I’m in a candlelit London restaurant, sitting opposite a total stranger on a workday afternoon, and we’re both completely naked.
And weirdly, it’s OK. Well, mostly OK.
The restaurant is Bunyadi, a newly opened eatery in a quiet corner of central London that encourages customers to disrobe while enjoying a “natural” dining experience.
What it's like to eat in London's naked restaurant?
Bunyadi has made headlines in recent weeks by attracting 46,000 people to its waiting list for a three-month pop-up run over the summer.
I was there for the press launch, alongside 25 or so other journalists dispatched to report from the front line of naked dining.
So what’s it like?
From outside, the restaurant isn’t much to look at – which is probably the idea.
It’s discreetly located in a converted street-corner pub with blacked-out windows a few quiet streets away from London’s highest skyscraper, The Shard.
The front door leads into a small bar area, which looks pretty standard until folks start emerging from the changing rooms wearing hotel-style bathrobes.
When tables are ready and guests have had the requisite number of freshly mixed looseners, they’re then guided into the main dining area.
At first it’s disorientating.
It’s impossible not to surreptitiously double-take at the topless waitress leading the way through the candlelit maze of bamboo screens that almost shield diners from heavy scrutiny.
32,000 sign up for naked restaurant
Time to strip
Then, once the eyes grow accustomed to the bare flesh of the young male and female waitstaff, things get (relatively) more normal.
Until it’s time to strip off.
Before that happened, we got to chat to some of the staff about how they came to be working in a naked restaurant, and what it’s like to work there.
“I wanted to be around people who shared the same thoughts as me,” says Eloise Knight, a 20-year-old student who says she approached the restaurant for work after reading stories about it.
Knight and her fellow employees wear only skimpy briefs adorned with a few strands of fake vine leaves as they deliver food and drink to the tables.
She says that she feels safer at Bunyadi than at other restaurants since any customer acting inappropriately will be instantly ejected.
The restaurant has a strict no cameras or cellphones policy, partly to protect the privacy of those disrobing within, but also in line with its back-to-basics natural feel.
“It’s about being comfortable with nudity,” she adds. “And it’s nice to help people feel that way. It’s not a sexual thing.”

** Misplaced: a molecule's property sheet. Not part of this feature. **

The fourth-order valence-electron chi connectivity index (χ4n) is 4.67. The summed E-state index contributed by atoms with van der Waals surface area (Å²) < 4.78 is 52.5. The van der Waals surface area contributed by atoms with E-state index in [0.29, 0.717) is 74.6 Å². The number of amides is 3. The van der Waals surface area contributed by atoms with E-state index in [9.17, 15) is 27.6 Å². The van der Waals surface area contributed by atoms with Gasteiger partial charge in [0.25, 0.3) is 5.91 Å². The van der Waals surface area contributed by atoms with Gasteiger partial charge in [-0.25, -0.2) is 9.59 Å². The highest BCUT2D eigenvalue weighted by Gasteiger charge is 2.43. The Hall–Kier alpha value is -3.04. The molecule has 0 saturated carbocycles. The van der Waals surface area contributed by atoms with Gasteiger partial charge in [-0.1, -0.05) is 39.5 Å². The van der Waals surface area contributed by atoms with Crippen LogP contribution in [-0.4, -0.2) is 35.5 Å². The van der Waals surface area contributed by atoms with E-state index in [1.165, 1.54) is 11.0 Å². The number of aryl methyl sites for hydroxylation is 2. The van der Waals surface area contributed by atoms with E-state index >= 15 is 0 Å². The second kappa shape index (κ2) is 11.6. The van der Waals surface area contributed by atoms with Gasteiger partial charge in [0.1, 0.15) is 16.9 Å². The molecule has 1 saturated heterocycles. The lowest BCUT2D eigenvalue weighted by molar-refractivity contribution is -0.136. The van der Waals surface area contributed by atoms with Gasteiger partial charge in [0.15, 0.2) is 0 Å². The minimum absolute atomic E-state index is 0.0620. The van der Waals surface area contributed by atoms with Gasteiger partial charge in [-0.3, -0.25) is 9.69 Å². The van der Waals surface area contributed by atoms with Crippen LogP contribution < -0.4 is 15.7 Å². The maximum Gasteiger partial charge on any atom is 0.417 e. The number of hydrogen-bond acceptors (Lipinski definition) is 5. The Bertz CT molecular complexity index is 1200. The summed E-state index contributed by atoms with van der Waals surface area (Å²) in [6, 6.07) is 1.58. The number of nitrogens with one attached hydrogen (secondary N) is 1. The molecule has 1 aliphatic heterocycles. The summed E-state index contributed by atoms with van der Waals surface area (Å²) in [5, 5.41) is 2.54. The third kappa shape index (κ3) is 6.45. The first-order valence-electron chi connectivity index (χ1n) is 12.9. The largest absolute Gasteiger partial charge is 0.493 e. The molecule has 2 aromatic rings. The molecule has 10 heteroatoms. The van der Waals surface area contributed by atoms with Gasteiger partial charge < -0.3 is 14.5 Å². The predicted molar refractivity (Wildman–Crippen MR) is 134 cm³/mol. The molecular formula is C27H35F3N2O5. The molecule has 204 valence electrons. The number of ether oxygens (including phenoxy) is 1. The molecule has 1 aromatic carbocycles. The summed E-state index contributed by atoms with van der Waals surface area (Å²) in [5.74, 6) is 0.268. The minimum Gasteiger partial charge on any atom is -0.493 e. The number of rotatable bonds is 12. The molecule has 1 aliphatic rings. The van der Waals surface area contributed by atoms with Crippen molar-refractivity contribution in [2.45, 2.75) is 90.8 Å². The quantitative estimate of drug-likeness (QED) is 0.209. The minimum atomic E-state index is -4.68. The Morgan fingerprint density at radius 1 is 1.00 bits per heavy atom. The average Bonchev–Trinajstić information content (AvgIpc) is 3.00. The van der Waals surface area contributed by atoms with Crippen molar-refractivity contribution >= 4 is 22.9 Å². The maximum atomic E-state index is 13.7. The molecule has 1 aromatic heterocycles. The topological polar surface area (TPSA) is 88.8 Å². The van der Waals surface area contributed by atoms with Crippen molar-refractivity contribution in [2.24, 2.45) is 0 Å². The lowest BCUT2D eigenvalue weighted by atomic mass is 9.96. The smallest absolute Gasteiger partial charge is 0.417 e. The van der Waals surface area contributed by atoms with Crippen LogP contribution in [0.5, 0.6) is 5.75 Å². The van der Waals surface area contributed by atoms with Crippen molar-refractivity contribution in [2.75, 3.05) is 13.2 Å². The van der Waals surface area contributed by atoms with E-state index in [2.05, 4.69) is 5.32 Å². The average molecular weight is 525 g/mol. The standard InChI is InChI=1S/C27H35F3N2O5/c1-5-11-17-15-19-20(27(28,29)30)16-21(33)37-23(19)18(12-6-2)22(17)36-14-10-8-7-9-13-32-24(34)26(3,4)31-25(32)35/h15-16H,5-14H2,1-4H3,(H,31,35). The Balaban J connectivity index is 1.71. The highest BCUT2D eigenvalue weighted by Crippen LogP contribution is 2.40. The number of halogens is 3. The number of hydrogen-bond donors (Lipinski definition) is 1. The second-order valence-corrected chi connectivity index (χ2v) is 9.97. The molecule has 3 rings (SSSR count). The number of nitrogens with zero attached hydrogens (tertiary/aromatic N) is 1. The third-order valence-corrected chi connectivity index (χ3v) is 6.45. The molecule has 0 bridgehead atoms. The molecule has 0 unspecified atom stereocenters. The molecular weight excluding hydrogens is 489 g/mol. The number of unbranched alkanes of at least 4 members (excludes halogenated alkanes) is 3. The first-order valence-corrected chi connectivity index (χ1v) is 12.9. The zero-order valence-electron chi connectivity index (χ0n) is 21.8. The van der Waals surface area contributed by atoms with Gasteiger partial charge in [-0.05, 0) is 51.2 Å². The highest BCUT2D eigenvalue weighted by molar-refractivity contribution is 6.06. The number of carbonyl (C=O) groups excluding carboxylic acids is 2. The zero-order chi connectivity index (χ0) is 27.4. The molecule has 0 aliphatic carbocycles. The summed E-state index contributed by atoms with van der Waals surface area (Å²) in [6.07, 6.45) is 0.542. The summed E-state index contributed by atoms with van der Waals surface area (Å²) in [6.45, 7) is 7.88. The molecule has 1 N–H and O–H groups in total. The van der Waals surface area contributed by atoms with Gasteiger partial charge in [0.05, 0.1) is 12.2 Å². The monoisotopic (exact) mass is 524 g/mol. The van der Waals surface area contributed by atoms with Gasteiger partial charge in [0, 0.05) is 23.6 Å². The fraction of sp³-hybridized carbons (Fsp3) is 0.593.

Apparently it works.
Bunyadi’s designer and manager, Ignacio Jimenez Blanco, says about 80% of diners have gotten naked during trial runs (it’s totally optional).
As the employees feel more comfortable, so do the customers, he adds. There are plans to introduce a naked bar area for those who feel comfortable mingling in their birthday suits.
“I think people want to free themselves,” he says. “I see it as a therapy, it’s very liberating. People want it and we’re just providing a location and a service.”
Blanco has created a restaurant interior that more closely resembles a spa than a restaurant. It’s a dimly lit space scented by aromatic candles and soundtracked by soft music.
So it seems appropriate that we’re all wearing gowns, for now.
I’m seated opposite another journalist, a man who I’ve never met before but who is in the same situation as me – nervously contemplating whether to disrobe.
The food – mostly raw, natural and seasonal in keeping with the restaurant’s naked theme – is delivered in earthenware bowls and eaten using edible cutlery.
It’s delicious. There’s an English garden soup paired with pickled apple and salted cucumber for starters followed by salmon and seaweed salad.
The five-course menu costs about $100 without drinks but including the gown and slippers. When the steak tartare with goji berry and cilantro arrives, my fellow diner and I gulp down the accompanying Argentinian Malbec and agree to get naked.
And it does turn out to be curiously liberating.
Mostly it’s a relief. It’s very warm inside Bunyadi and a thick toweling robe starts to become uncomfortable after a while. The darkness of the venue, the bamboo partitions and the strategically designed wooden furniture help maintain some dignity.
But what should be an awkward moment, getting unclothed with a complete stranger, proves to be anything but.
Unable to resort to looking at our phones, we chat unreservedly about work, families and whether the female magazine journalists at the next table have also stripped down.
Seb Lyall, the entrepreneur behind the Bunyadi, describes it as a “social experiment,” and that’s kind of what it feels like.
It’s certainly a new way to experience some truly excellent food.
Lyall says he hopes it’ll help tackle body objectification and perhaps inspire other venues to at least strip away such modern distractions as cell phones.
With that in mind, when the naked waitress arrives we concentrate very intently on making eye contact and talking about the food.
It’s all rather exciting for a while. This is a totally new experience for me. I’m not someone who would ever contemplate stripping off in public – I am, after all, English.
I suddenly feel like I’ve been granted entry into a secret, exhilarating new world.
Then my dining companion announces he has to leave early. Depressingly, I’m now just a naked dude eating dessert, by candlelight, on my own.
Time to get dressed.